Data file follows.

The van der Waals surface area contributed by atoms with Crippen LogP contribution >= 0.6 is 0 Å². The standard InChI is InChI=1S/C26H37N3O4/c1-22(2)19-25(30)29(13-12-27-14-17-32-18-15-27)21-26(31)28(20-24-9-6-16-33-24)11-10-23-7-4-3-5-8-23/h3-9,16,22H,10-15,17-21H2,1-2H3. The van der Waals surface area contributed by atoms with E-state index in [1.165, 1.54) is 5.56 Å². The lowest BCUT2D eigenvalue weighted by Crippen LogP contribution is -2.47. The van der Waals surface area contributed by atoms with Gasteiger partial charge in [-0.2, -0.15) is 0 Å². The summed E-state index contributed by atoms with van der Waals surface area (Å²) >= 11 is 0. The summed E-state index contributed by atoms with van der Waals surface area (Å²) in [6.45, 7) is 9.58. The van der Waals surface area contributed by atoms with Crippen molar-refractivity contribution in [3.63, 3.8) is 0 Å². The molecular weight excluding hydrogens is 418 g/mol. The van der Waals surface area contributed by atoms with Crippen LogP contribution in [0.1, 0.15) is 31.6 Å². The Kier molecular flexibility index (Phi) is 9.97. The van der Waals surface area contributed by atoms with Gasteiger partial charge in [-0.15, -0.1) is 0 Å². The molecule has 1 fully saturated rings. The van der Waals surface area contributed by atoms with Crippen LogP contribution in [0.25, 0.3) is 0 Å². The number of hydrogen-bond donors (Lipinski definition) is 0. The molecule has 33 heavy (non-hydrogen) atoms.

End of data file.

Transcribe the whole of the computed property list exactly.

The van der Waals surface area contributed by atoms with Crippen LogP contribution >= 0.6 is 0 Å². The standard InChI is InChI=1S/C26H37N3O4/c1-22(2)19-25(30)29(13-12-27-14-17-32-18-15-27)21-26(31)28(20-24-9-6-16-33-24)11-10-23-7-4-3-5-8-23/h3-9,16,22H,10-15,17-21H2,1-2H3. The van der Waals surface area contributed by atoms with E-state index in [1.165, 1.54) is 5.56 Å². The lowest BCUT2D eigenvalue weighted by Crippen LogP contribution is -2.47. The van der Waals surface area contributed by atoms with Gasteiger partial charge in [-0.2, -0.15) is 0 Å². The summed E-state index contributed by atoms with van der Waals surface area (Å²) >= 11 is 0. The summed E-state index contributed by atoms with van der Waals surface area (Å²) in [6.45, 7) is 9.58. The van der Waals surface area contributed by atoms with Crippen molar-refractivity contribution in [3.63, 3.8) is 0 Å². The molecular weight excluding hydrogens is 418 g/mol. The van der Waals surface area contributed by atoms with Crippen LogP contribution in [0.1, 0.15) is 31.6 Å². The Kier molecular flexibility index (Phi) is 9.97. The van der Waals surface area contributed by atoms with Gasteiger partial charge in [-0.15, -0.1) is 0 Å². The molecule has 1 fully saturated rings. The van der Waals surface area contributed by atoms with Crippen LogP contribution in [0.25, 0.3) is 0 Å². The number of hydrogen-bond donors (Lipinski definition) is 0. The molecule has 33 heavy (non-hydrogen) atoms.